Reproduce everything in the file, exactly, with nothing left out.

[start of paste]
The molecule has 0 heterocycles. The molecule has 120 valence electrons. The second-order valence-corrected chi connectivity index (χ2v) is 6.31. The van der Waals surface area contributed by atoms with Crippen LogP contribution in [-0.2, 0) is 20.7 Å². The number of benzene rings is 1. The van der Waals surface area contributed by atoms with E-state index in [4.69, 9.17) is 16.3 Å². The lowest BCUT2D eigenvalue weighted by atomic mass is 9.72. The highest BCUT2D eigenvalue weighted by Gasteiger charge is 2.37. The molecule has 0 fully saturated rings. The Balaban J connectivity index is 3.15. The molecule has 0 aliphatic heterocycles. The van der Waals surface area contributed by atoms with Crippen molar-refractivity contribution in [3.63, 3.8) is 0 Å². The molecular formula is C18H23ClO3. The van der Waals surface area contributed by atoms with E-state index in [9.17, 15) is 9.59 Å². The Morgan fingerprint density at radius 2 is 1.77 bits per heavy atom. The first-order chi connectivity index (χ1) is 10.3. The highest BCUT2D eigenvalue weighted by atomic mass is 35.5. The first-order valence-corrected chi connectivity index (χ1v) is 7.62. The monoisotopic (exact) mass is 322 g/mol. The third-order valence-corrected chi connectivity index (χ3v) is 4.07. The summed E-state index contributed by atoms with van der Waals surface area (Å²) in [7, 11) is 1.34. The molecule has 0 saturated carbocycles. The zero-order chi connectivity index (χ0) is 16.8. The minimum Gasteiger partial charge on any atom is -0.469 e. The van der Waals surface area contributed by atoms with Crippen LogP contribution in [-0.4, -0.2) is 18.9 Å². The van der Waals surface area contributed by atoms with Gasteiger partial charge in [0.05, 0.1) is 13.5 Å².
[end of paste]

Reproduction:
The molecule has 0 heterocycles. The molecule has 120 valence electrons. The second-order valence-corrected chi connectivity index (χ2v) is 6.31. The van der Waals surface area contributed by atoms with Crippen LogP contribution in [-0.2, 0) is 20.7 Å². The number of benzene rings is 1. The van der Waals surface area contributed by atoms with E-state index in [4.69, 9.17) is 16.3 Å². The lowest BCUT2D eigenvalue weighted by atomic mass is 9.72. The highest BCUT2D eigenvalue weighted by Gasteiger charge is 2.37. The molecule has 0 fully saturated rings. The Balaban J connectivity index is 3.15. The molecule has 0 aliphatic heterocycles. The van der Waals surface area contributed by atoms with Crippen molar-refractivity contribution in [3.63, 3.8) is 0 Å². The molecular formula is C18H23ClO3. The van der Waals surface area contributed by atoms with E-state index in [9.17, 15) is 9.59 Å². The Morgan fingerprint density at radius 2 is 1.77 bits per heavy atom. The first-order chi connectivity index (χ1) is 10.3. The highest BCUT2D eigenvalue weighted by atomic mass is 35.5. The first-order valence-corrected chi connectivity index (χ1v) is 7.62. The monoisotopic (exact) mass is 322 g/mol. The third-order valence-corrected chi connectivity index (χ3v) is 4.07. The summed E-state index contributed by atoms with van der Waals surface area (Å²) in [7, 11) is 1.34. The molecule has 0 saturated carbocycles. The zero-order chi connectivity index (χ0) is 16.8. The minimum Gasteiger partial charge on any atom is -0.469 e. The van der Waals surface area contributed by atoms with Crippen LogP contribution in [-0.4, -0.2) is 18.9 Å². The van der Waals surface area contributed by atoms with Gasteiger partial charge in [0.05, 0.1) is 13.5 Å².